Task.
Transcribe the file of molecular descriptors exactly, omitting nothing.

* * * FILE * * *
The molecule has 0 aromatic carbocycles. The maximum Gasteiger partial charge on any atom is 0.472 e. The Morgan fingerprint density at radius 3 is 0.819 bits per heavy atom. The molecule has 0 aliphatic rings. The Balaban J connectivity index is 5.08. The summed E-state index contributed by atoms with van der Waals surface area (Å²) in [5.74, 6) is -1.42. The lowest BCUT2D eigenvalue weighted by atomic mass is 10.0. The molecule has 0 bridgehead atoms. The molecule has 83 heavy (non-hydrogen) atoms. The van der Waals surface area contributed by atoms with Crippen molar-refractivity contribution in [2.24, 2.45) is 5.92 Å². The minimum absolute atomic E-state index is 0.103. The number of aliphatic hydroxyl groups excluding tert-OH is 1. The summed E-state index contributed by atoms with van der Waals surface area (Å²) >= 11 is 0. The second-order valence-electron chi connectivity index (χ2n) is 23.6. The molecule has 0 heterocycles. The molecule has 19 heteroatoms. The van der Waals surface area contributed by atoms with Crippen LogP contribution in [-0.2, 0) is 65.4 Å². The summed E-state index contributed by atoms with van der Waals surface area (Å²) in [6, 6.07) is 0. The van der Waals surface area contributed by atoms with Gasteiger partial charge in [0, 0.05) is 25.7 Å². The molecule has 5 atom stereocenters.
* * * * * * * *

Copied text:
The molecule has 0 aromatic carbocycles. The maximum Gasteiger partial charge on any atom is 0.472 e. The Morgan fingerprint density at radius 3 is 0.819 bits per heavy atom. The molecule has 0 aliphatic rings. The Balaban J connectivity index is 5.08. The summed E-state index contributed by atoms with van der Waals surface area (Å²) in [5.74, 6) is -1.42. The lowest BCUT2D eigenvalue weighted by atomic mass is 10.0. The molecule has 0 bridgehead atoms. The molecule has 83 heavy (non-hydrogen) atoms. The van der Waals surface area contributed by atoms with Crippen molar-refractivity contribution in [2.24, 2.45) is 5.92 Å². The minimum absolute atomic E-state index is 0.103. The number of aliphatic hydroxyl groups excluding tert-OH is 1. The summed E-state index contributed by atoms with van der Waals surface area (Å²) >= 11 is 0. The second-order valence-electron chi connectivity index (χ2n) is 23.6. The molecule has 0 heterocycles. The molecule has 19 heteroatoms. The van der Waals surface area contributed by atoms with Crippen LogP contribution in [-0.2, 0) is 65.4 Å². The summed E-state index contributed by atoms with van der Waals surface area (Å²) in [6, 6.07) is 0. The van der Waals surface area contributed by atoms with Gasteiger partial charge in [0, 0.05) is 25.7 Å². The molecule has 5 atom stereocenters.